... marvel, wasn't it?"—her eyes brightening with a spark of the old fun. "We lived in a constant state of alarms and excursions. But Mr. Travers did what he could. He knew all about it, ...
— The Native Born - or, The Rajah's People • I. A. R. Wylie

... republicans who refused to own the sway of Montezuma—alone offered resistance, and how Cortes fought and defeated them with his handful of men is truly a marvel. ...
— A Book of Discovery - The History of the World's Exploration, From the Earliest - Times to the Finding of the South Pole • Margaret Bertha (M. B.) Synge

... used in fever and ague, she returned with Tom to the lodge. What a treasure is a loving, experienced woman in sickness, whether in a palace, a log house, or beneath the rude shelter of an Indian's moving home—ever gentle, exhaustless in resources, untiring in her ministrations! It seemed a marvel to Tom how readily his mother knew just what to do for Long Hair, intuitively adapting herself to his Indian peculiarities; and, for the week that his illness lasted, she nursed him with great ...
— The Cabin on the Prairie • C. H. (Charles Henry) Pearson

... of the former place, whose like we know is never found in Congress, what is there in that Australian bird with the voice of a jackass to excite the feeblest interest in the mind of a man who has listened to the debates on Kansas? or what marvel is an amphibian with the bill of a duck to him who has gazed aghast at the intricate anatomy of the bill of English? It is true that the ignorant Antipodes, with a total disregard of all theories of projectiles, throw their boomerangs behind their backs in order to kill an animal ...
— Atlantic Monthly Volume 7, No. 39, January, 1861 • Various

... mother, when she heard the lowing of the kine, stood up in the midst of them, and cried to them to shake off sleep. And they, casting slumber from their eyes, started upright, a marvel of beauty and order, young and old and maidens yet unmarried. And first, they let fall their hair upon their shoulders; and those [72] whose cinctures were unbound re-composed the spotted fawn-skins, knotting them about ...
— Greek Studies: A Series of Essays • Walter Horatio Pater

... in any way to disguise his feelings from consideration of the atmosphere surrounding him. Don Antolin listened to him in astonishment, fixing on him his cold glance. The others listened, feeling confusedly the marvel that such ideas should be enunciated in the cloister of a cathedral. Don Martin, the chaplain of the nuns, who stood behind his miserly protector, showed in his eyes the eager sympathy with which he heard ...
— The Shadow of the Cathedral • Vicente Blasco Ibanez

... that Sunday morning appeared gay groups of people, all excited with the great thought that they were going to the kirk. They were wonderfully cell clad. How such clothes could come out of such dwellings would have been a marvel to any stranger. Festival days were so rare that a holiday dress lasted for many years. The women's cloth coats fitted at any age; and the caps with gay ribbons and bright cotton handkerchiefs did not wear out. On this remarkable day all wore their best, and a ...
— The Billow and the Rock • Harriet Martineau

... then, I not only agree with you, but I marvel at the nice perception with which you have discriminated, and at the accuracy with which you have marked each coarse, cold, improbable, unseemly defect. But now I am going to take another side: I am going to differ from you, and it is about ...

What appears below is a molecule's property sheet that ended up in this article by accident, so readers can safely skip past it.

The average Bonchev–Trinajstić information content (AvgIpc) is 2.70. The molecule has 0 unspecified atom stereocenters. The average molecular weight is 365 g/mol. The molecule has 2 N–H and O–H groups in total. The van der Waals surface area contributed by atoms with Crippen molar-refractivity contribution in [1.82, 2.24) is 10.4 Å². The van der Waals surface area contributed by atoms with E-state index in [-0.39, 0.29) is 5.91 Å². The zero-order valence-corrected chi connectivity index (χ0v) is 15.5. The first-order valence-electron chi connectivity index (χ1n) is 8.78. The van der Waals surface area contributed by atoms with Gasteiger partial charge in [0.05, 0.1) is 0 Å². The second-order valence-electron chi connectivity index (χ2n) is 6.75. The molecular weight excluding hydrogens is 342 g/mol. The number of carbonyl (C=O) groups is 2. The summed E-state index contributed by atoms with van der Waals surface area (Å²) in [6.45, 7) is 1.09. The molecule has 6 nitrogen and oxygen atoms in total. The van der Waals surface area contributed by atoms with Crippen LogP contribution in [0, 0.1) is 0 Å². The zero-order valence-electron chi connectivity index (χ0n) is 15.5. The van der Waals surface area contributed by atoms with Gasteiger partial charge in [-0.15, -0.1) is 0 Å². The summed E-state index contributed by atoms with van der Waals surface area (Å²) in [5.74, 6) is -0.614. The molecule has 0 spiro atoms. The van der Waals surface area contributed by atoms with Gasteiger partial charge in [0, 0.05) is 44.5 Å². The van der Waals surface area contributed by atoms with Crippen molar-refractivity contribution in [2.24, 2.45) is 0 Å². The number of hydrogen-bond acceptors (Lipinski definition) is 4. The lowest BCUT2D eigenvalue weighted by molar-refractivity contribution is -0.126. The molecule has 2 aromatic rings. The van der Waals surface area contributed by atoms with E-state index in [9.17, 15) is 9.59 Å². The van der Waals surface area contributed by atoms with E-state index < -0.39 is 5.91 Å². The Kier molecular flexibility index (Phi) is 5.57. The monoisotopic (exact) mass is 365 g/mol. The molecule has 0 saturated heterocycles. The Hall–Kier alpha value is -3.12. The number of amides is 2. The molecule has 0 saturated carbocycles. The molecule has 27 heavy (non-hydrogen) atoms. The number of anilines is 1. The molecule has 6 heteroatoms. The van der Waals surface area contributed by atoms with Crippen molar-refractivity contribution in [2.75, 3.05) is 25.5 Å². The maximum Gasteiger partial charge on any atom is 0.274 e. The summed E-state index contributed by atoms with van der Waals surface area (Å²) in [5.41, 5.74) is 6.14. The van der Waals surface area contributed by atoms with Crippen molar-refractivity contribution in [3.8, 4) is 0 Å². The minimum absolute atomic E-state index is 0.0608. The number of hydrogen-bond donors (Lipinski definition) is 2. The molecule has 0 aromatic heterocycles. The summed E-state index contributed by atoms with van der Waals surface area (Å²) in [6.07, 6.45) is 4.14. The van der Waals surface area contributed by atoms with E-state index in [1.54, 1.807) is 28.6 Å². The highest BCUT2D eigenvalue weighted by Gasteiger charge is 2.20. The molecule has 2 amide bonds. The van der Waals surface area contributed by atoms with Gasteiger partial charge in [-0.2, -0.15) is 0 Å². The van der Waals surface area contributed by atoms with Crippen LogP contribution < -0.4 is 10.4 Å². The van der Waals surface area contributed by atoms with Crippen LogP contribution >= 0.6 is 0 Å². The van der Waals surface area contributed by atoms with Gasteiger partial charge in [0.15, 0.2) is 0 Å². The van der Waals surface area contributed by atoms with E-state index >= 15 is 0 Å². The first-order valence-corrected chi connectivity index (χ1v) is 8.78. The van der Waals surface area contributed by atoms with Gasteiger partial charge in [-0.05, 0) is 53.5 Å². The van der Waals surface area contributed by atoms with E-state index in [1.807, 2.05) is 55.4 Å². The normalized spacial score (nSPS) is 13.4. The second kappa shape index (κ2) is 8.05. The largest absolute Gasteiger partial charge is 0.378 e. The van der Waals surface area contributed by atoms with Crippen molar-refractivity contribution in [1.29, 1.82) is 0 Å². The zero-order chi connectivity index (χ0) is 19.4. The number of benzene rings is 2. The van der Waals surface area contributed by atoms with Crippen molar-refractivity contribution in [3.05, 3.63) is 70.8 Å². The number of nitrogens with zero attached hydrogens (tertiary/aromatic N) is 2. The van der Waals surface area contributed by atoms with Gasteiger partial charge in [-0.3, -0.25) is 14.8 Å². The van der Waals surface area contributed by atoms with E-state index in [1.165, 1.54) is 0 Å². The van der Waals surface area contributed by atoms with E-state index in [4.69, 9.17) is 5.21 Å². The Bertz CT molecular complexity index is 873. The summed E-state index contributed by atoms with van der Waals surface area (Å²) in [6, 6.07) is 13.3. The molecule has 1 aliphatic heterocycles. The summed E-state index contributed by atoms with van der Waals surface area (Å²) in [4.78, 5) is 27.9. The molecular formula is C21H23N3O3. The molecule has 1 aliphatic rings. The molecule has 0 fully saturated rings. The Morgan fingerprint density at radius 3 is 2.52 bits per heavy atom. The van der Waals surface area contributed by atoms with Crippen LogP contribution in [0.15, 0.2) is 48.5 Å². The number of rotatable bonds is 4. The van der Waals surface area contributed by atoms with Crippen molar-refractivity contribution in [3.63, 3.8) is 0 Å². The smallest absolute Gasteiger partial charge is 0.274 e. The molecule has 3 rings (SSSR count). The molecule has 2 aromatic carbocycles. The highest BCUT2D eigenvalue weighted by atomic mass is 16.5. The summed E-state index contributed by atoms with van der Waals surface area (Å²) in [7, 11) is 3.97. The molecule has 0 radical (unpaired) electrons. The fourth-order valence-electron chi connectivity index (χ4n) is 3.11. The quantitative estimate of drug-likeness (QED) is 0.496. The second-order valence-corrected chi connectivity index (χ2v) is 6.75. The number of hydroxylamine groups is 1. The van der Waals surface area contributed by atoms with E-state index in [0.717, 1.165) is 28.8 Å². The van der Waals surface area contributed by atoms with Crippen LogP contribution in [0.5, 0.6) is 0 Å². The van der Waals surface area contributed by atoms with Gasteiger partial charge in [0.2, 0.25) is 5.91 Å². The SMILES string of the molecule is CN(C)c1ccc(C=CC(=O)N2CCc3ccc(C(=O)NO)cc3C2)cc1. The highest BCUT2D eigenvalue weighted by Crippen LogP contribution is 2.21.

— Charlotte Bronte and Her Circle • Clement K. Shorter

... the brief twilight came, and the exultation of the glory of Bar-Wul-Yann was gone, yet still the pink cliffs glowed, the fairest marvel that the eye beheld—and this in a land of wonders. And soon the twilight gave place to the coming out of stars, and the colours of Bar-Wul-Yann went dwindling away. And the sight of those cliffs was to me as some chord of music that a master's ...
— A Dreamer's Tales • Lord Dunsany [Edward J. M. D. Plunkett]

... together again, burning with wrath and fury like lions, and either smiteth on other with their spears that may endure no longer, for the shafts are all to-frushed as far as the fists in such sort that they that look on marvel them much how it came to pass that the points had not pierced their bodies. But God would not that the good knights should slay each other, rather would He that the one should know the true worth ...
— High History of the Holy Graal • Unknown

... is marvellously full; and considering the long story to be told, crowded with fact and detail; the graceful style, warm coloring and general lifelike animation of the books is a still greater marvel. ...
— The Bay State Monthly, Vol. II, No. 6, March, 1885 - A Massachusetts Magazine • Various

... there. On Saturday nights, before bed, our feet were washed by the housemaids, in tubs round which half a dozen of us sat at a time. Woe to the last comers! for the water was never changed. How we survived the food, or rather the want of it, is a marvel. Fortunately for me, I used to discover, when I got into bed, a thickly buttered crust under my pillow. I believed, I never quite made sure, (for the act was not admissible), that my good fairy was a fiery-haired lassie (we called her 'Carrots,' though ...
— Tracks of a Rolling Stone • Henry J. Coke

... We met the Marvel, who alighted from his carriage and raised his hat to us twice. I was amused, I laughed, I went with O——. Why did we laugh so much? I ...
— Marie Bashkirtseff (From Childhood to Girlhood) • Marie Bashkirtseff

... looked down silently on to this marvel then from both their lips at once came the cry THE DRY TREE. Then Ralph thrust his sword back into his sheath and said: "Meseems I must needs go down amongst them; there is naught to do us harm here; for all these are dead like ...